Guide:Unity 3D debugging

From Game Making Tools Wiki

If you've followed along with the oficial tutorials, and you've never programmed before, one of the first problems you may come across is how to find out what is going wrong and how to fix it. Unfortunately they don't teach you anything about debugging D:

Error Messages

In the Unity editor there is a console, which will display error messages when problem are occured. These are not always game breaking, so sometimes the game may continue to run, but somtimes they may stop it from starting. By default this is not visible, you will only see single-line error messages in the status bar at the bottom of the editor window. Having the console visable will give you multiple lines to read.

An important part of these messages will be a pair of numbers in brackets (6,10), which tells you where you can find the problem! The first number is the line number (read from top to bottom), the second is the character number along that line. So (6,10) would be line number 6, 10th character along.

You can also write messages to this console yourself. This can help you check that things you want to happenning, even if there are otherwise no obvious signs. For example it may seem like your character is not taking damge so you can write a check to tell you when they're hit, or you can write values from variable to give you other info. Very handy!

Using the console

Debug.Log("This gam is v good");
Debug.Log(transform.position.y); //would tell you where the object the script is attached to is on the Y axis
var player : Transform;

function Update(){
    Debug.Log("Player's Y position is " + player.position.y); //where 'player' is a variable that is editable in the inspector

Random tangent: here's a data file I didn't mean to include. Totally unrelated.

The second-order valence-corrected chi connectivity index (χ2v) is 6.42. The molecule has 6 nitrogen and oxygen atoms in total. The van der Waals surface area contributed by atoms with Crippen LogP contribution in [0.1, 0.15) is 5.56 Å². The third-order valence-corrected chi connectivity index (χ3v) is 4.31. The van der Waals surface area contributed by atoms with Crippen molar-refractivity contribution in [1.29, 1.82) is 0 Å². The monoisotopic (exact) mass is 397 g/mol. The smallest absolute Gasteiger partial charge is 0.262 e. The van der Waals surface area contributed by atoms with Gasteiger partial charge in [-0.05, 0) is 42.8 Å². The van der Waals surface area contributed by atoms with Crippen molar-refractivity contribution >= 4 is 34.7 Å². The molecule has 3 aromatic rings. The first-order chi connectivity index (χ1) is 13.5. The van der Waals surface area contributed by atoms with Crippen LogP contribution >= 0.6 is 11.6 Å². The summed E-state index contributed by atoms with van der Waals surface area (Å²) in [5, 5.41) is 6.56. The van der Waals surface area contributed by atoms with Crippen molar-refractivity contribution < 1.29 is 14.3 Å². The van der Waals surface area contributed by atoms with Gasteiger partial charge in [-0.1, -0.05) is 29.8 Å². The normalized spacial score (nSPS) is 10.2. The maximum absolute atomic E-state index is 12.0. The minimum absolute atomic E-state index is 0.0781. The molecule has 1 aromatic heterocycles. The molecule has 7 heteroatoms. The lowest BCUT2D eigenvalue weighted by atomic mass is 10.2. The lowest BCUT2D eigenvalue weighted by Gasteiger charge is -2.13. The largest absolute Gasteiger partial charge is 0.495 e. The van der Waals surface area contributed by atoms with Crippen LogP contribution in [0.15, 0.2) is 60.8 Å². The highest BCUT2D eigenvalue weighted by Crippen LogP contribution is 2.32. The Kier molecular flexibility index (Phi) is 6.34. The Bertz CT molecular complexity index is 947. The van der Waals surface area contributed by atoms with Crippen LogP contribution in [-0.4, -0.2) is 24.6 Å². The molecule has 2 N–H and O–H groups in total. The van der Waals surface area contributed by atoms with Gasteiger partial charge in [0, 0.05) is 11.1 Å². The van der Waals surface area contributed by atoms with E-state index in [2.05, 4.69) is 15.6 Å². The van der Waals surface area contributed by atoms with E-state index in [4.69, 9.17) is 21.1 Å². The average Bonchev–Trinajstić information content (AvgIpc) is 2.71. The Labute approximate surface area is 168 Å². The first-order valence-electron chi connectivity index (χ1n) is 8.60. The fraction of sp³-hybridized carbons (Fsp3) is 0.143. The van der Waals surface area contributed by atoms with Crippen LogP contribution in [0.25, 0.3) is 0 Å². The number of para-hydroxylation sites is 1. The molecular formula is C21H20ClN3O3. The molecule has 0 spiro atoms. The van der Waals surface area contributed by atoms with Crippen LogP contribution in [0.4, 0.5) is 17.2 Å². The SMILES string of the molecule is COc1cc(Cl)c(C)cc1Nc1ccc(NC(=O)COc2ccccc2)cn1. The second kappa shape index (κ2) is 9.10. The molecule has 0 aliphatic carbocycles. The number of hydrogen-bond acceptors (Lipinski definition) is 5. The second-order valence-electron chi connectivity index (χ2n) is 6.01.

Using the command 'Debug.Log' will write text to the console. This will appear when testing your game within Unity in the little status bar down the bottom of the screen, and in the console window (Window>Console / Ctrl+Shift+C). It's most useful when you use it to write text at different stages within your scripts to check if that step is reached, and to write variables to check what they're up to. Very useful when you get stuck scripting!

Displaying in-game

Apart from / as well as utilising the console, you can also use Unity's UI stuff to display similar information which will also appear when you do a proper build of your game.

To show the contents of a variable on screen you can use:

import UnityEngine.UI;

function OnGUI() {
	// Show timer
	GUI.Label(Rect(0,0,100,100), Time.time.ToString());

In this case it displays a timer, which starts when the game does. Time.time is handled by Unity automatically, and can't be modified.

You can use any other variable, just make sure you append .ToString() — this converts the value to a text string, which is the only way it can be displyed with this method.

You can mess with the values in the brackets after 'Rect', as they currently are they'll show the value in the top left of the screen.